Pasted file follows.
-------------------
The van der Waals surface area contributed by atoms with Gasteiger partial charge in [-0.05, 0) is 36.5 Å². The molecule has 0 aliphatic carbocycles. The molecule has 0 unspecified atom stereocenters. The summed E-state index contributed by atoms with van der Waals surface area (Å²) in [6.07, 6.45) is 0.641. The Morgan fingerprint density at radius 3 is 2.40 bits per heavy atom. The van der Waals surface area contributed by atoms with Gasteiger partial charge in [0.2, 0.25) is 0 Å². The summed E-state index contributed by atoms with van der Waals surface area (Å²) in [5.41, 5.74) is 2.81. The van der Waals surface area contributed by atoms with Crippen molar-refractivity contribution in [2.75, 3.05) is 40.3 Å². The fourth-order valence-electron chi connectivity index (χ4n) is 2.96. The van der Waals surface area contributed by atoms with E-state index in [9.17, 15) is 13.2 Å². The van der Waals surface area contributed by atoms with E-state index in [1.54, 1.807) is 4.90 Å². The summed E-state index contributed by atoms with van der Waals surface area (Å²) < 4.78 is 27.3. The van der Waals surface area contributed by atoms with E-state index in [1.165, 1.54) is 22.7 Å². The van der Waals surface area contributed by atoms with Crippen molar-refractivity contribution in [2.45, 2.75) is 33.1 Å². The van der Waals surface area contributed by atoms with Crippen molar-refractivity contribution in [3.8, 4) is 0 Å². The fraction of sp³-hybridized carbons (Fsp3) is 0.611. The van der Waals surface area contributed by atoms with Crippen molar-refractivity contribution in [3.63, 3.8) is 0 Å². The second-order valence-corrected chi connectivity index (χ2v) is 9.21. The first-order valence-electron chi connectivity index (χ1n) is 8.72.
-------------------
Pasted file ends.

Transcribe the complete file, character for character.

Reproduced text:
The van der Waals surface area contributed by atoms with Gasteiger partial charge in [-0.05, 0) is 36.5 Å². The molecule has 0 aliphatic carbocycles. The molecule has 0 unspecified atom stereocenters. The summed E-state index contributed by atoms with van der Waals surface area (Å²) in [6.07, 6.45) is 0.641. The Morgan fingerprint density at radius 3 is 2.40 bits per heavy atom. The van der Waals surface area contributed by atoms with Gasteiger partial charge in [0.2, 0.25) is 0 Å². The summed E-state index contributed by atoms with van der Waals surface area (Å²) in [5.41, 5.74) is 2.81. The van der Waals surface area contributed by atoms with Crippen molar-refractivity contribution in [2.75, 3.05) is 40.3 Å². The fourth-order valence-electron chi connectivity index (χ4n) is 2.96. The van der Waals surface area contributed by atoms with E-state index in [9.17, 15) is 13.2 Å². The van der Waals surface area contributed by atoms with E-state index in [1.54, 1.807) is 4.90 Å². The summed E-state index contributed by atoms with van der Waals surface area (Å²) < 4.78 is 27.3. The van der Waals surface area contributed by atoms with E-state index in [1.165, 1.54) is 22.7 Å². The van der Waals surface area contributed by atoms with Crippen molar-refractivity contribution in [2.45, 2.75) is 33.1 Å². The van der Waals surface area contributed by atoms with Crippen molar-refractivity contribution in [3.8, 4) is 0 Å². The fraction of sp³-hybridized carbons (Fsp3) is 0.611. The van der Waals surface area contributed by atoms with Crippen molar-refractivity contribution in [3.63, 3.8) is 0 Å². The second-order valence-corrected chi connectivity index (χ2v) is 9.21. The first-order valence-electron chi connectivity index (χ1n) is 8.72.